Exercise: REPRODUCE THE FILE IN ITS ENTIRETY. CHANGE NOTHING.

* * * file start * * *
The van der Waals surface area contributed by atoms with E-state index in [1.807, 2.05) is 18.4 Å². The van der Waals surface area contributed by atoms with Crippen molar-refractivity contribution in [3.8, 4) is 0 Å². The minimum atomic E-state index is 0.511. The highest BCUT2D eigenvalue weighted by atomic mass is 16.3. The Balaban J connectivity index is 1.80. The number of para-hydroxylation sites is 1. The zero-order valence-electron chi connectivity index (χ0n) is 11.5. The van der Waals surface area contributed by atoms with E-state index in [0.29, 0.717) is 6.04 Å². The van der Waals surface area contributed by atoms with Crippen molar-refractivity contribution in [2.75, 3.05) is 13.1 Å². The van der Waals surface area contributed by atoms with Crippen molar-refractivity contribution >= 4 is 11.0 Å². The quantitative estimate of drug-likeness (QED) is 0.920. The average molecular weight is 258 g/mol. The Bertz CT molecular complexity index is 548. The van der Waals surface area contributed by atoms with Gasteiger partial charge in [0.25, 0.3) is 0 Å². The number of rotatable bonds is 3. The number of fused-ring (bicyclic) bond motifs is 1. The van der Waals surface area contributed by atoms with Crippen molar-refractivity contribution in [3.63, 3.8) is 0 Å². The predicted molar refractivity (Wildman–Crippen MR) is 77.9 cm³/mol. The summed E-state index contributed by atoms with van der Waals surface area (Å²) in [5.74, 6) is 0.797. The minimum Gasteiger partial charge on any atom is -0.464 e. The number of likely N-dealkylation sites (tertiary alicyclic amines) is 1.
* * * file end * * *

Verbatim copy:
The van der Waals surface area contributed by atoms with E-state index in [1.807, 2.05) is 18.4 Å². The van der Waals surface area contributed by atoms with Crippen molar-refractivity contribution in [3.8, 4) is 0 Å². The minimum atomic E-state index is 0.511. The highest BCUT2D eigenvalue weighted by atomic mass is 16.3. The Balaban J connectivity index is 1.80. The number of para-hydroxylation sites is 1. The zero-order valence-electron chi connectivity index (χ0n) is 11.5. The van der Waals surface area contributed by atoms with E-state index in [0.29, 0.717) is 6.04 Å². The van der Waals surface area contributed by atoms with Crippen molar-refractivity contribution in [2.75, 3.05) is 13.1 Å². The van der Waals surface area contributed by atoms with Crippen molar-refractivity contribution >= 4 is 11.0 Å². The quantitative estimate of drug-likeness (QED) is 0.920. The average molecular weight is 258 g/mol. The Bertz CT molecular complexity index is 548. The van der Waals surface area contributed by atoms with Gasteiger partial charge in [0.25, 0.3) is 0 Å². The number of rotatable bonds is 3. The number of fused-ring (bicyclic) bond motifs is 1. The van der Waals surface area contributed by atoms with Crippen molar-refractivity contribution in [3.63, 3.8) is 0 Å². The predicted molar refractivity (Wildman–Crippen MR) is 77.9 cm³/mol. The summed E-state index contributed by atoms with van der Waals surface area (Å²) in [5.74, 6) is 0.797. The minimum Gasteiger partial charge on any atom is -0.464 e. The number of likely N-dealkylation sites (tertiary alicyclic amines) is 1.